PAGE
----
The complaint further alleges that after he heard these statements, Happy confronted Cooke and Clark. Id. at 7. Happy asked Defendants why they used racial slurs and stated they were wrong for doing so. Id. Next, Cooke and Clark are alleged to have "together stepped off the deck onto the ground and walked over to Happy in a menacing manner." Id. Then, with Clark next to him, Cooke "walked up and stood nose-to nose- with Happy and stated "[w]hat are you going to do. Do you want some of this? Go ahead and jump, nigger! Jump, nigger, jump!" Id. The complaint alleges that Happy felt threatened by the racial slurs and backed away. Id. Both men are alleged to have continued to follow Happy and Cooke kept repeated "jump, nigger jump." Id. Then, Cooke is alleged to have shoved Happy in his chest causing him to stumble into Clark, and Clark responded by punching and putting Happy into a headlock. Id. at 8. The complaint alleges that Cooke's bump was a "confrontation bump." Id. Given the sequence of these events, Plaintiffs pled sufficient facts that Defendants Cooke and Clark conspired to use racial violence against Happy.

         Defendants argue that there was no communication between Cooke and Clark and therefore there was no agreement or meeting of the minds to assault Happy because of his race. See ECF No. 12 at 4-5; No. 19 at 5. This argument fails because plaintiffs establishing a civil rights conspiracy "need not produce direct evidence of a meeting of the minds." See Hinkle v. City of Clarksburg, W.Va., 81 F.3d 416, 421 (4th Cir. 1996). Plaintiffs, however, may present "specific circumstantial evidence that each member of the alleged conspiracy shared the same conspiratorial objective." Id. The evidence must at least reasonably lead to an inference that coconspirators positively or tacitly came to a mutual understanding to try to accomplish a common and unlawful plan. See id.

         Considering the circumstantial evidence presented, and the assumption that the facts alleged are true, Plaintiffs pled sufficient facts demonstrating a meeting of the minds. First, prior to the assault, Cooke shouted racial slurs towards the children playing in the yard, including Happy. ECF No. 27 at 6. When confronted about the racial slurs, both Defendants are alleged to have "together stepped off the deck onto the ground and walked over to Happy in a menacing manner." Id. at 7. Then, with Clark next to him, Cooke stood nose to nose with Happy and continued blaring racial slurs. Id. Happy backed away after feeling threatened by the racial slurs; however, both men are alleged to have continued to follow him with Cooke again blaring racial slurs. Id.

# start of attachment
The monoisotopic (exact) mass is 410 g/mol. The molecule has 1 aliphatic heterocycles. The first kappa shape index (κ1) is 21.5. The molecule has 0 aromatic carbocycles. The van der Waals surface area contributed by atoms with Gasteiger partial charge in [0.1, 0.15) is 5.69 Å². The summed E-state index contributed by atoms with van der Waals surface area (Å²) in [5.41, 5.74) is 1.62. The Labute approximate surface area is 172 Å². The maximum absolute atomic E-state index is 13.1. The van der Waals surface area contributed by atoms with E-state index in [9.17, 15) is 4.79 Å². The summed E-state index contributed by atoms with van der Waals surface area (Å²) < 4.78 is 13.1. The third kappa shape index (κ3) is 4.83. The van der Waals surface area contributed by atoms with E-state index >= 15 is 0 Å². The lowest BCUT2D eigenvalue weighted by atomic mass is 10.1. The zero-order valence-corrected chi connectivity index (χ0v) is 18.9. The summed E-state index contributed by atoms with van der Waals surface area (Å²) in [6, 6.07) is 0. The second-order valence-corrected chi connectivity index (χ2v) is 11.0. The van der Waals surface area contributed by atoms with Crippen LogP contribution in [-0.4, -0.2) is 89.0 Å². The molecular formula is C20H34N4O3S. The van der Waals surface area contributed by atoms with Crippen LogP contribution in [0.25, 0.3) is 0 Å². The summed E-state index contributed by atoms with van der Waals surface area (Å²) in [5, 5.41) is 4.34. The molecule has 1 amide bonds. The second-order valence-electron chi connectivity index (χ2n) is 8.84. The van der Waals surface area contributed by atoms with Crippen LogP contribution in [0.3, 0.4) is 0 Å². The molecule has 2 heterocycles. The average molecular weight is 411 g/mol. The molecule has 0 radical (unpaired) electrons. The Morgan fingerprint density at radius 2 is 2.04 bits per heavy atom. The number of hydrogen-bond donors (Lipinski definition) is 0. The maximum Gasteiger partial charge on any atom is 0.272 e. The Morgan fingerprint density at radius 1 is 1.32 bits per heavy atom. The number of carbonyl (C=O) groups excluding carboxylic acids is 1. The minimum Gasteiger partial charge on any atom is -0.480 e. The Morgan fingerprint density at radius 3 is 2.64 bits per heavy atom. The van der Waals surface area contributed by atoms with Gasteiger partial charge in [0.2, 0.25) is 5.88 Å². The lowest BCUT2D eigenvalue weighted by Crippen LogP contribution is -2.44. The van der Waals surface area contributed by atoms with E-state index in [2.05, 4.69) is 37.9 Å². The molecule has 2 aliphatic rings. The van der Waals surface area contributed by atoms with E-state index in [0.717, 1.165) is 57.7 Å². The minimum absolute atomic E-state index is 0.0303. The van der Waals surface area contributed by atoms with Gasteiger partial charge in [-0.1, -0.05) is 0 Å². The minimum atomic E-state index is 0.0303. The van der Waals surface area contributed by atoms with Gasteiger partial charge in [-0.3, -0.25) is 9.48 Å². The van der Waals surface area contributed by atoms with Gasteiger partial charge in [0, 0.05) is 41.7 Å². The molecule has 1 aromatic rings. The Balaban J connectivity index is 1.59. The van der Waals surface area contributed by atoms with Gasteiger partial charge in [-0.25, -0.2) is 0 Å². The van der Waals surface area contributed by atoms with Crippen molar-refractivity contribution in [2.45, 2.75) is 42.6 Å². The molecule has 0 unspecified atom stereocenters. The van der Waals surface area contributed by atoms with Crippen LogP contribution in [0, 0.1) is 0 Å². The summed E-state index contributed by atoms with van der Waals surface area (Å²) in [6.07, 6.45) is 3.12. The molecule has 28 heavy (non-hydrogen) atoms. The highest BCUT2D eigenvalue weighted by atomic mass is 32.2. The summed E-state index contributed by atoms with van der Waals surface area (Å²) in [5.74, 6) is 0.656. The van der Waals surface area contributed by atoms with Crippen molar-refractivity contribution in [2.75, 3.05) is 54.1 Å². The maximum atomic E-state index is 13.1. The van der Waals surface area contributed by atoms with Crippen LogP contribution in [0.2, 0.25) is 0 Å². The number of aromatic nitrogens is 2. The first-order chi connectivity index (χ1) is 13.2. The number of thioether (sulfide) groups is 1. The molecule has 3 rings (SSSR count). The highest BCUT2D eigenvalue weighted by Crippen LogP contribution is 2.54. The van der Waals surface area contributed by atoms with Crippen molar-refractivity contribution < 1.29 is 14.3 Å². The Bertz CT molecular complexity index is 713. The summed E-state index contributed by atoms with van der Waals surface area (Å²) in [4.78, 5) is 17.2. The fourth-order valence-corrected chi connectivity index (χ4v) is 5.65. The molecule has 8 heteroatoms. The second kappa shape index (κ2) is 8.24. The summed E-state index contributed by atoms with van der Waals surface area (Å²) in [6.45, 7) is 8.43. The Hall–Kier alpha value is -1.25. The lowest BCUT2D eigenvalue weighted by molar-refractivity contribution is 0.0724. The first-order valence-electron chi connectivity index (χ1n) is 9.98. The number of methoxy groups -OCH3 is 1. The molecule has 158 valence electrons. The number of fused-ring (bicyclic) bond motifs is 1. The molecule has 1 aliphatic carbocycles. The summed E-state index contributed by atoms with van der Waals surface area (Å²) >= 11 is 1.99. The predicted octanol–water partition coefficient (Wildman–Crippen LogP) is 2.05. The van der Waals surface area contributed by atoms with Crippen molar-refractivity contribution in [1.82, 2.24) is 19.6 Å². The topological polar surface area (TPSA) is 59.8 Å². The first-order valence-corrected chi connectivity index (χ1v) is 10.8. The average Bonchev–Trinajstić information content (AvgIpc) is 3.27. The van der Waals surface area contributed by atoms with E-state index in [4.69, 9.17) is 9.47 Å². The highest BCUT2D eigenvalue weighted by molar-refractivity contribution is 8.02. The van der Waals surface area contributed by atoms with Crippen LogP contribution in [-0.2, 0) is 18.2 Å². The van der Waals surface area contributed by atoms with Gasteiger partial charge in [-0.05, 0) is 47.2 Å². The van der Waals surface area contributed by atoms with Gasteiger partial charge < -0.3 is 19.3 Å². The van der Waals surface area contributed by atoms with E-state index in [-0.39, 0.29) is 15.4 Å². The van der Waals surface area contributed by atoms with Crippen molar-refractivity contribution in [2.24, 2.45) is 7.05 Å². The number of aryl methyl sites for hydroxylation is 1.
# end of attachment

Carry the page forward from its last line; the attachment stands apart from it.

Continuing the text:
These actions follow a pattern where a racial slur is uttered followed by threats of violence. Although Defendant Cooke stated the racial slurs, Defendant Clark accompanied Cooke in proceeding physically towards Happy following the racial slurs. This sequence occurred twice followed by Defendant Cooke pushing Happy into Clark and Clark then physically attacking Happy. The progression of these sequences, coupled with the fact that both Clark and Cooke are Caucasian and Happy African-American, are sufficient to demonstrate that it is plausible Defendants tacitly agreed to intimidate, harass, and attack Happy because of his race. This conclusion is consistent with the Court's parameters on a 12(b)(6) motion because it is a "context specific-task that requires the reviewing court to draw on its judicial experience and common sense." Francis v. Giacomeli, 588 F.3d 186, 193 (4th Cir. 2009).